SAM HELLER: When they arrive in Idlib from the Damascus countryside or from Homs, then their revolution is over because for many of them, their fight was conceptualized and justified in terms of their homes and their towns and their communities, their families. And then when they lose that, when that's over, I think some of them don't really have as compelling a reason to keep going.

SHERLOCK: So he thinks the displacement to Idlib actually saps the insurgency of motivation.

SHAPIRO: We've seen the government take control of more and more parts of the country that had been held by rebels, including now parts of Eastern Ghouta. Is this war basically over? Has Assad won?

SHERLOCK: Well, if the government takes the rest of Ghouta, it would be a major victory for them in that Assad can project a bigger sense of control. You know, these were thousands of men armed to the teeth just miles from the presidential palace. They were a constant reminder of the threat. With them gone, you know, that combined with the fact that he's had the upper hand in this war for months now, the immediate threat to his rule seems over.

But he's a long way from controlling the whole of Syria. The regime may have consolidated its control in the center of the country, but once it tries to take areas closer to the edges, it gets into more of a political challenge. That's because now so many foreign countries are involved in this war.

If you look at Idlib in the north, that's all bound up in an agreement between Turkey, which shares a border with that province, and Russia that supports the regime. And in the northeast, you have militias sponsored by the United States and a significant number of U.S. troops there. In fact, one U.S. service member was killed on Thursday. It's one of a few number of casualties for the U.S. since they became involved in Syria.

So overall, you have Damascus and its allies having to find a way to manage these very difficult situations if they want to retake the whole country. And they're much harder to manage than laying an area under siege and bombarding it as they did with Ghouta.

SHAPIRO: You know, those voices that we heard of people leaving Ghouta are just a few of the literally millions of people who've had to flee their homes. Tell us about the state of the humanitarian crisis and where these people will go.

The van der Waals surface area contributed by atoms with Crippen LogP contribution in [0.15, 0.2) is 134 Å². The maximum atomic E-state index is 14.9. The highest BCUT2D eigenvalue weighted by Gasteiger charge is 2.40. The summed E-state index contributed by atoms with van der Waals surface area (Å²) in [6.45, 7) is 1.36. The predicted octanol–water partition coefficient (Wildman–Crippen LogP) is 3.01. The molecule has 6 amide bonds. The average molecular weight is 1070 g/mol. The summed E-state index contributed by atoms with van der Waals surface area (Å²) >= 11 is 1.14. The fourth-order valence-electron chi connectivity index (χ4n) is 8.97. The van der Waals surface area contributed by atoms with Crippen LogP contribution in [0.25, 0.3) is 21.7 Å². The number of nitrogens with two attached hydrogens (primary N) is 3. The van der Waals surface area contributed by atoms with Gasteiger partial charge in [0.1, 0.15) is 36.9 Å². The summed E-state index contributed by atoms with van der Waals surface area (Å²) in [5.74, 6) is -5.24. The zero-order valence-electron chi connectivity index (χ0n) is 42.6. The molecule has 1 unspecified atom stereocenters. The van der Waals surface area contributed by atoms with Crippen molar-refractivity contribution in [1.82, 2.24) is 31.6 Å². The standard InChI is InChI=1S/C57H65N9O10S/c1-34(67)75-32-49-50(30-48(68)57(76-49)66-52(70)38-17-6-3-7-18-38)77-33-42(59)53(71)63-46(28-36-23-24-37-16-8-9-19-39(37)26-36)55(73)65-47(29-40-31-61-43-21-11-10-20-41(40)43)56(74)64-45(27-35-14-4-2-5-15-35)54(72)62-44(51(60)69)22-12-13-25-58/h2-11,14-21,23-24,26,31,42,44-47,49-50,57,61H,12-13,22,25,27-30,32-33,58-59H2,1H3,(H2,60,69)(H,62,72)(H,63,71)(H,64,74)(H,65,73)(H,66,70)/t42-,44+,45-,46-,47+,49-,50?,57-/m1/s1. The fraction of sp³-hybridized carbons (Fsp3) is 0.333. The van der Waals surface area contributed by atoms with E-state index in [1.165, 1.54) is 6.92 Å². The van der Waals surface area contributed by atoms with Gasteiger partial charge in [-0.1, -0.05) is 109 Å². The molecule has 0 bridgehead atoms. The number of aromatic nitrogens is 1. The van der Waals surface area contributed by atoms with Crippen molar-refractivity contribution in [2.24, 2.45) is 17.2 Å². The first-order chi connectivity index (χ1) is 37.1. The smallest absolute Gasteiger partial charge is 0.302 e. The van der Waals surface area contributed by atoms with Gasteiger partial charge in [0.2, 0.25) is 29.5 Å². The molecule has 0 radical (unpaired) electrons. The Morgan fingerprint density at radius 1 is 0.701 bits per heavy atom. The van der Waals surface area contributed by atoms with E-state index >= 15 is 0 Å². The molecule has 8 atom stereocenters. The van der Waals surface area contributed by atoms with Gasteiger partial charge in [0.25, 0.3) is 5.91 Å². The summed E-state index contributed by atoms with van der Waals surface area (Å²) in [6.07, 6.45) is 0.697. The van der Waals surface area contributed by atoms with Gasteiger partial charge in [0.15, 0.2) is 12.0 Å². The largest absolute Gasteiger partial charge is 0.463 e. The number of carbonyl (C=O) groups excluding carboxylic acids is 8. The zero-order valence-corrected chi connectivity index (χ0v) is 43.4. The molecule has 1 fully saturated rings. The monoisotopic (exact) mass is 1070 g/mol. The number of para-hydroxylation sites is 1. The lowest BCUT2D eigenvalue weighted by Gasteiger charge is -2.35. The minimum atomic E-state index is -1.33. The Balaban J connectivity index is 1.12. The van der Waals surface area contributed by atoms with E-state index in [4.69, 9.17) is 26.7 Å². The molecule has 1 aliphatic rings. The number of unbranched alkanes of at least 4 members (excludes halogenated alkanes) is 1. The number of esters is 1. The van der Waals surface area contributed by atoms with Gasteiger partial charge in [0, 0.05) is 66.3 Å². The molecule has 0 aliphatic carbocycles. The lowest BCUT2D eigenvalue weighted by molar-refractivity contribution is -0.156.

SHERLOCK: Yeah, well, that is devastating. You've got half a million people estimated dead in this war so far. And then half the population of Syria has either been displaced from their homes, or they've become refugees abroad. And the future for a lot of these people just isn't clear. You know, there's been massive destruction in this conflict. In Raqqa, for example, in the northeast, the U.S. a led coalition that bombarded the city to defeat ISIS, but that's led to massive destruction. It's going to take a huge amount of time for people to be able to move back there.

And you've also got the problem of there's a lot of people wanted by the Syrian regime. In fact, there was a leaked list on an opposition website that said that it was a sort of intelligence list of people that are wanted that numbered up to 1.5 million people. Now, we can't confirm the veracity of that list, but certainly there's a lot of people who fear this government, who fear being imprisoned. That was the original reason for this war starting. People feared the dictatorship. They were tired of having people disappear into prisons without trial.

I spoke to one Syrian businessman from Damascus today. He said, all this war, all this violence, and nothing has changed. This government is going to keep using the same tactics it always did.

SHAPIRO: NPR's Ruth Sherlock in Beirut bringing us the latest on the war in Syria. Thank you so much, Ruth.

SHERLOCK: Thank you very much.


Ruth Sherlock is an International Correspondent with National Public Radio. She's based in Beirut and reports on Syria and other countries around the Middle East. She was previously the United States Editor for the Daily Telegraph, covering the 2016 US election. Before moving to the US in the spring of 2015, she was the Telegraph's Middle East correspondent.